|Image from Life Without Biases|
It has been claimed that Google is biased in favor of Hillary Clinton. According to a report by psychologist Robert Epstein, this could sway as many as 3 million votes in the upcoming presidential election.
“How can a search engine be pro- or con- anything?” you ask. The problem, according to Matt Leiberman, is with the autocomplete suggestions that appear as you begin to input your search. Allegedly, Google is more likely to suggest positive rather than negative results about the Democratic Presidential Candidate – no matter how badly you want to find something disparaging about her.
Of course, Google denies the allegation. And according to Snopes.com this claim is false. But if you search for "Snopes bias," you will find numerous hits dismissing Snopes as liberal.
Besides Google, I used Yahoo! and Bing to search out information on this with similar results. But the two competing search engines return different results than Google when searching for dirt on HRC.
If you can’t trust a search engine to find unbiased information, where do you turn?
Having both a registered Republican and Democrat in our household, we receive the mailings from all the different candidates, taxpayer associations, and interest groups hoping to assist us in making informed decisions.
We watch the presidential (and vice presidential) debates from beginning to end. Afterwards, we channel surf through the variously biased news analyses to compare their takes on the issues. We surf the Internet for fact checking sources and discuss. Of course, fact-checking sources are also suspect. A popular fact checker, Politifact.com, winner of a Pulizer Prize in 2009 for their coverage of the 2008 election, is accused of being liberal by Politifactbias.com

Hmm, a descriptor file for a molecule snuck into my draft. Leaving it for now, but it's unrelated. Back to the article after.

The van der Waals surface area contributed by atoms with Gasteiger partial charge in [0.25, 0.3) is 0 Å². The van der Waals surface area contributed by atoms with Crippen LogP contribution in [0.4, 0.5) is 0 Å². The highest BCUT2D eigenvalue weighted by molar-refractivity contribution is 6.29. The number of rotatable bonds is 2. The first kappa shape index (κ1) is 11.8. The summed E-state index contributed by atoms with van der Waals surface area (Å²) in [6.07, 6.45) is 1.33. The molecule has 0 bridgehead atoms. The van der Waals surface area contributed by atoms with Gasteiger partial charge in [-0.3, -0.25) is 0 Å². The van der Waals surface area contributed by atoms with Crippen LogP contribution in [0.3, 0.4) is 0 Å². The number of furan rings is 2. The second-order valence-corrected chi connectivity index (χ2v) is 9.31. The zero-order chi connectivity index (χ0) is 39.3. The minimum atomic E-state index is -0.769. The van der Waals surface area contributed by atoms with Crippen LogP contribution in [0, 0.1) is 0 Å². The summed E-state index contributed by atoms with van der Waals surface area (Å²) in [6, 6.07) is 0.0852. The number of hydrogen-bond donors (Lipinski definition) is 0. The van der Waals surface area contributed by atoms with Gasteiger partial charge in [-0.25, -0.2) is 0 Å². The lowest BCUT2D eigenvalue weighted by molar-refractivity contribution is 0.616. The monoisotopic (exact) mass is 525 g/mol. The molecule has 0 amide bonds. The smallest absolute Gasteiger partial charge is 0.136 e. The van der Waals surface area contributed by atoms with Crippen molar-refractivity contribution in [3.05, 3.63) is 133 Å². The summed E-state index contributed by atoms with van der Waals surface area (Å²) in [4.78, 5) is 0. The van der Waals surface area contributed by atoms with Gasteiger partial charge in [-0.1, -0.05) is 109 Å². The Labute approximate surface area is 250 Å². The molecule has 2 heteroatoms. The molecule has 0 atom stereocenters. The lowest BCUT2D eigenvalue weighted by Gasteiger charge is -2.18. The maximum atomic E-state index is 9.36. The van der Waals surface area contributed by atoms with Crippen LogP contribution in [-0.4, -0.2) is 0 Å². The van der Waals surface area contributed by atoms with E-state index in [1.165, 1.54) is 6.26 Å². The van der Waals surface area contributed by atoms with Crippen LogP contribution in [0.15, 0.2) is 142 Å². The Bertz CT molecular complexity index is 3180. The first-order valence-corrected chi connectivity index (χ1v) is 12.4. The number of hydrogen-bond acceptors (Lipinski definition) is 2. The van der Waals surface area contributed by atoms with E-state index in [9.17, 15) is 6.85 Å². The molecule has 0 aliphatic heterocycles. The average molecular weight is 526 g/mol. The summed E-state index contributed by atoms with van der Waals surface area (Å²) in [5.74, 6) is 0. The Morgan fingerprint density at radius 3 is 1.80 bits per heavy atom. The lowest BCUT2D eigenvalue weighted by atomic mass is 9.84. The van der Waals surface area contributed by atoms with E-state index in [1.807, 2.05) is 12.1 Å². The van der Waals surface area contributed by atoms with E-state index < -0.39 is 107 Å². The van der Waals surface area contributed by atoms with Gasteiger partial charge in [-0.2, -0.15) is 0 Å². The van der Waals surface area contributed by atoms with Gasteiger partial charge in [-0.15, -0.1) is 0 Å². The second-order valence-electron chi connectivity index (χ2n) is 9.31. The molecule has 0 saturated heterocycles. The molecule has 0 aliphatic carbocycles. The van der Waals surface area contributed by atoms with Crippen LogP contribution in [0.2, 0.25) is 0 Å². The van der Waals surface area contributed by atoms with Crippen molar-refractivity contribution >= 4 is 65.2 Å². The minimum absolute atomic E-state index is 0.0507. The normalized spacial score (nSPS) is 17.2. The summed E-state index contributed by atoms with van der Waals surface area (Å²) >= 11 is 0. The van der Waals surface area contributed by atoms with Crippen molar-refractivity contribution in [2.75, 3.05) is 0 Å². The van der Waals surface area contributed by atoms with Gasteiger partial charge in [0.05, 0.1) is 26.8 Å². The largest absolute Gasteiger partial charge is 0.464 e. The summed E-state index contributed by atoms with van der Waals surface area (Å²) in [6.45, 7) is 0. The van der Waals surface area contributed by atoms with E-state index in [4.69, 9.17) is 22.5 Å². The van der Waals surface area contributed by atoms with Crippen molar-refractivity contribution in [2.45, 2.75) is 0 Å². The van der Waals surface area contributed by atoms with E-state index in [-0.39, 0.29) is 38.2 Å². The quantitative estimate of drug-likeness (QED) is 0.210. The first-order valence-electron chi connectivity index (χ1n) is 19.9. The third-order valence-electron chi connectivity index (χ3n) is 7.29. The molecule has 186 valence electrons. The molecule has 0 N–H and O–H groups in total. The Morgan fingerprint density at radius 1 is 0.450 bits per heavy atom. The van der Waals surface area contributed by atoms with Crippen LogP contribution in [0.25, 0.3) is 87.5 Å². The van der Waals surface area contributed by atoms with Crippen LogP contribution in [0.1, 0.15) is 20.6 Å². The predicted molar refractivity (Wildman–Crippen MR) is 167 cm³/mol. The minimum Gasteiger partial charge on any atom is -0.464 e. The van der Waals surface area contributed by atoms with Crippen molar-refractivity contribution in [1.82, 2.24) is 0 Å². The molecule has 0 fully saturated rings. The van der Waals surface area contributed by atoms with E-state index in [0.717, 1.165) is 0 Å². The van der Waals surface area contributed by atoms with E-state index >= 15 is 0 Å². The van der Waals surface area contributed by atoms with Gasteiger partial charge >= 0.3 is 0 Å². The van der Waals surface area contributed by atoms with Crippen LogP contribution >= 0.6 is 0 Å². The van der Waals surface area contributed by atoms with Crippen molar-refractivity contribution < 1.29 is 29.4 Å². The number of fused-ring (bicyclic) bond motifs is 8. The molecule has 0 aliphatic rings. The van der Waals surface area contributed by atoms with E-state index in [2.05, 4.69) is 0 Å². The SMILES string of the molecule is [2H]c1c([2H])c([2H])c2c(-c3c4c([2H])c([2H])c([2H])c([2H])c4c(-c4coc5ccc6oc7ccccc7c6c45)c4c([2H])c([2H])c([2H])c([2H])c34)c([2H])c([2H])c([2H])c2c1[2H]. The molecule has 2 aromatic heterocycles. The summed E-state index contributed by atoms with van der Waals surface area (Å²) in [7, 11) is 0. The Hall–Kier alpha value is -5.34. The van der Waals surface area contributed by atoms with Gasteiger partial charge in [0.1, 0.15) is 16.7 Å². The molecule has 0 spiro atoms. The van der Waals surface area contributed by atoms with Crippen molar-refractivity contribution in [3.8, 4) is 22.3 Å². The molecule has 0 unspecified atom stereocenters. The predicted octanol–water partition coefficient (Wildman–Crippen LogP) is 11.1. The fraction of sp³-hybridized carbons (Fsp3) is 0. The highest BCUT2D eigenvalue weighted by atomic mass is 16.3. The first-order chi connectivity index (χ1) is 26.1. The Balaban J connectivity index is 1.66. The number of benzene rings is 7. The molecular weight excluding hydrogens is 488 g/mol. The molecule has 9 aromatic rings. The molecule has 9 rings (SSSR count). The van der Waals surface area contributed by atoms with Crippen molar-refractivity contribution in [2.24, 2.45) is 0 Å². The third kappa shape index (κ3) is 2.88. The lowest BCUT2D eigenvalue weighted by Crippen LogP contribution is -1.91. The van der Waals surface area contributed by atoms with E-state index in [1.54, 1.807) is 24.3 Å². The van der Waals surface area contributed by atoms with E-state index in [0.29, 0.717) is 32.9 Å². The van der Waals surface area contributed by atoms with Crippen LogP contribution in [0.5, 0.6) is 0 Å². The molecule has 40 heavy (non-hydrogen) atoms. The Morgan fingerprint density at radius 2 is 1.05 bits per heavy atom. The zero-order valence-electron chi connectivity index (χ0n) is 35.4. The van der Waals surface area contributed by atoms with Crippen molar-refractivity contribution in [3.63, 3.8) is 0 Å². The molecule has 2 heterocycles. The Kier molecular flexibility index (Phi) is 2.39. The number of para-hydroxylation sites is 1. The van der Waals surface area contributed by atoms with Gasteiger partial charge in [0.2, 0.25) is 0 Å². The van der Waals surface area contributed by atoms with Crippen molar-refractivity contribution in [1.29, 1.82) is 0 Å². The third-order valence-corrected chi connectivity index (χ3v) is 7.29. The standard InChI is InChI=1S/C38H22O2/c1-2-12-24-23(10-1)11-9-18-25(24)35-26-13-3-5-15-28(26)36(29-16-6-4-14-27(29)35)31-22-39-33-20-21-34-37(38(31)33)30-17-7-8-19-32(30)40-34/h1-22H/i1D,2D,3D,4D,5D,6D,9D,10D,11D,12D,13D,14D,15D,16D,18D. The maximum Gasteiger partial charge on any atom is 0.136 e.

This is a problem for me as an American citizen, but also as an information professional. Last week I carpooled from North Orange County to a professional association meeting in Los Angeles with a librarian colleague who is a Korean born naturalized American citizen. During the 90 minute commute (each way), the subject of the elections came up. We did not talk about Google but our discussion centered on how to get good information about local candidates. We both want to exercise our right and privilege to vote but despair of being properly informed. And we are information professionals!
Librarians value opposing opinions. In fact, the American Library Association has a Library Bill of Rights which says,
“Libraries should provide materials and information presenting all points of view on current and historical issues. Materials should not be proscribed or removed because of partisan or doctrinal disapproval.” (Article II)So the idea that Google might be withholding relevant information with biased results was alarming. Google is a brilliant information-seeking tool. But we must remember that, as is the case with standard authoritative reference works such as encyclopedias and dictionaries, Google is man-made and therefore, not infallible.
My husband says he applies the "hermeneutic of suspicion" to his own psyche, assuming that, although he may not be aware of it, he is biased or has an ulterior motive to believe what he already agrees with. It is my professional opinion that we must endeavor to suspect bias in every source, including Google and ourselves.
As far as the election goes, I trust in the system of checks and balances and hope that enough of my fellow Americans do too.
Related post: Thinking Critically About the Election, by Tyler Watson
Robin Hartman is Director of Library Services at Hope International University. She is curious about how the organization and communication of information shapes society and is committed to equipping students to impact the world for Christ.